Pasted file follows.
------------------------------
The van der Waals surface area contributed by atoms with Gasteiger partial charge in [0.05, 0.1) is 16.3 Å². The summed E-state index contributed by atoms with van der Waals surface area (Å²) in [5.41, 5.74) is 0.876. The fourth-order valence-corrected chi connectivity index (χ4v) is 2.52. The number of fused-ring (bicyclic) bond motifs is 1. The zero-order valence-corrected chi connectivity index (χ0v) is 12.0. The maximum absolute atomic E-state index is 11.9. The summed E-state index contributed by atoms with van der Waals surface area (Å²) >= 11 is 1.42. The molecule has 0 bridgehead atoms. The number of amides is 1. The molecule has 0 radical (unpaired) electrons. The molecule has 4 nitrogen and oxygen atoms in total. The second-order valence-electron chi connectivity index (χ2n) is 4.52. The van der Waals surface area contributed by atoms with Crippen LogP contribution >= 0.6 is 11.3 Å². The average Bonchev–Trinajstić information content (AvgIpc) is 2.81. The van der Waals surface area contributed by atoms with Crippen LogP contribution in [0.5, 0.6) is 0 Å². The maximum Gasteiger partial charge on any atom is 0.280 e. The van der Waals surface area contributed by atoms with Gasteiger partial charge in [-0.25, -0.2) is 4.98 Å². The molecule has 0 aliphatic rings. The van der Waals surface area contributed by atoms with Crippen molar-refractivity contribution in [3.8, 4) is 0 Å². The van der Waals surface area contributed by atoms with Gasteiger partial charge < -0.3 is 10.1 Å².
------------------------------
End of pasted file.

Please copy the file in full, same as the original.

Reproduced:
The van der Waals surface area contributed by atoms with Gasteiger partial charge in [0.05, 0.1) is 16.3 Å². The summed E-state index contributed by atoms with van der Waals surface area (Å²) in [5.41, 5.74) is 0.876. The fourth-order valence-corrected chi connectivity index (χ4v) is 2.52. The number of fused-ring (bicyclic) bond motifs is 1. The zero-order valence-corrected chi connectivity index (χ0v) is 12.0. The maximum absolute atomic E-state index is 11.9. The summed E-state index contributed by atoms with van der Waals surface area (Å²) >= 11 is 1.42. The molecule has 0 bridgehead atoms. The number of amides is 1. The molecule has 0 radical (unpaired) electrons. The molecule has 4 nitrogen and oxygen atoms in total. The second-order valence-electron chi connectivity index (χ2n) is 4.52. The van der Waals surface area contributed by atoms with Crippen LogP contribution >= 0.6 is 11.3 Å². The average Bonchev–Trinajstić information content (AvgIpc) is 2.81. The van der Waals surface area contributed by atoms with Crippen LogP contribution in [0.5, 0.6) is 0 Å². The maximum Gasteiger partial charge on any atom is 0.280 e. The van der Waals surface area contributed by atoms with Gasteiger partial charge in [-0.25, -0.2) is 4.98 Å². The molecule has 0 aliphatic rings. The van der Waals surface area contributed by atoms with Crippen molar-refractivity contribution in [3.8, 4) is 0 Å². The van der Waals surface area contributed by atoms with Gasteiger partial charge < -0.3 is 10.1 Å².